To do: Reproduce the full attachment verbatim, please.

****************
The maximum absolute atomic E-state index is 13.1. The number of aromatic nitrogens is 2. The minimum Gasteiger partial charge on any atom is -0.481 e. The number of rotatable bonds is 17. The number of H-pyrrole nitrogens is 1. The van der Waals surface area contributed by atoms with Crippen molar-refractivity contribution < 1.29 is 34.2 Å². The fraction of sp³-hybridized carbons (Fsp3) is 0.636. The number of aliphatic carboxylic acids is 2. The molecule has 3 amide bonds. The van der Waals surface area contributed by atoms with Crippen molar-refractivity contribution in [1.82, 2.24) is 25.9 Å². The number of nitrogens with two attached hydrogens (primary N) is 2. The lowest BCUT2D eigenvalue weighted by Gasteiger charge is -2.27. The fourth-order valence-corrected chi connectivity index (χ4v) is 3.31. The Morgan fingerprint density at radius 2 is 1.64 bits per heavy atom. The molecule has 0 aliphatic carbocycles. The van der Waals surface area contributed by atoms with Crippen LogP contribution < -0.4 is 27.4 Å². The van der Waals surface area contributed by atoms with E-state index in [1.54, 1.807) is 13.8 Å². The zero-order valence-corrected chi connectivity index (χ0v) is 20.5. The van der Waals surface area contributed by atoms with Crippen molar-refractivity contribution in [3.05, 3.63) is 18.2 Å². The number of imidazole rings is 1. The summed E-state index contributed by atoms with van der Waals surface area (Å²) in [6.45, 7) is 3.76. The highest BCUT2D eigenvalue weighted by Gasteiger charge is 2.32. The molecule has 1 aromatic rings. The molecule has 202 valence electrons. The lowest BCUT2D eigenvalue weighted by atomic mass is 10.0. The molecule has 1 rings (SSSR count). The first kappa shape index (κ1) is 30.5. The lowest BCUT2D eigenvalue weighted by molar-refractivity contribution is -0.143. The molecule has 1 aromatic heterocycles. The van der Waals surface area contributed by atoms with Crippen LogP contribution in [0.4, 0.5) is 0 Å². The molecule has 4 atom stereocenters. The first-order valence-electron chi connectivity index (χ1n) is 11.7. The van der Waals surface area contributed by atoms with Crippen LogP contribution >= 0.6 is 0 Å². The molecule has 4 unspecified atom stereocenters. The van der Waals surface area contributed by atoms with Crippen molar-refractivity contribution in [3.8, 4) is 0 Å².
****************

The maximum absolute atomic E-state index is 13.1. The number of aromatic nitrogens is 2. The minimum Gasteiger partial charge on any atom is -0.481 e. The number of rotatable bonds is 17. The number of H-pyrrole nitrogens is 1. The van der Waals surface area contributed by atoms with Crippen molar-refractivity contribution < 1.29 is 34.2 Å². The fraction of sp³-hybridized carbons (Fsp3) is 0.636. The number of aliphatic carboxylic acids is 2. The molecule has 3 amide bonds. The van der Waals surface area contributed by atoms with Crippen molar-refractivity contribution in [1.82, 2.24) is 25.9 Å². The number of nitrogens with two attached hydrogens (primary N) is 2. The lowest BCUT2D eigenvalue weighted by Gasteiger charge is -2.27. The fourth-order valence-corrected chi connectivity index (χ4v) is 3.31. The Morgan fingerprint density at radius 2 is 1.64 bits per heavy atom. The molecule has 0 aliphatic carbocycles. The van der Waals surface area contributed by atoms with Crippen LogP contribution < -0.4 is 27.4 Å². The van der Waals surface area contributed by atoms with E-state index in [1.54, 1.807) is 13.8 Å². The zero-order valence-corrected chi connectivity index (χ0v) is 20.5. The van der Waals surface area contributed by atoms with Crippen molar-refractivity contribution in [3.05, 3.63) is 18.2 Å². The number of imidazole rings is 1. The summed E-state index contributed by atoms with van der Waals surface area (Å²) in [6.45, 7) is 3.76. The highest BCUT2D eigenvalue weighted by Gasteiger charge is 2.32. The molecule has 1 aromatic rings. The molecule has 202 valence electrons. The lowest BCUT2D eigenvalue weighted by atomic mass is 10.0. The molecule has 1 rings (SSSR count). The first kappa shape index (κ1) is 30.5. The lowest BCUT2D eigenvalue weighted by molar-refractivity contribution is -0.143. The molecule has 1 aromatic heterocycles. The van der Waals surface area contributed by atoms with Crippen LogP contribution in [0.4, 0.5) is 0 Å². The molecule has 4 atom stereocenters. The first-order valence-electron chi connectivity index (χ1n) is 11.7. The van der Waals surface area contributed by atoms with Crippen LogP contribution >= 0.6 is 0 Å². The molecule has 4 unspecified atom stereocenters. The van der Waals surface area contributed by atoms with Crippen molar-refractivity contribution in [3.8, 4) is 0 Å².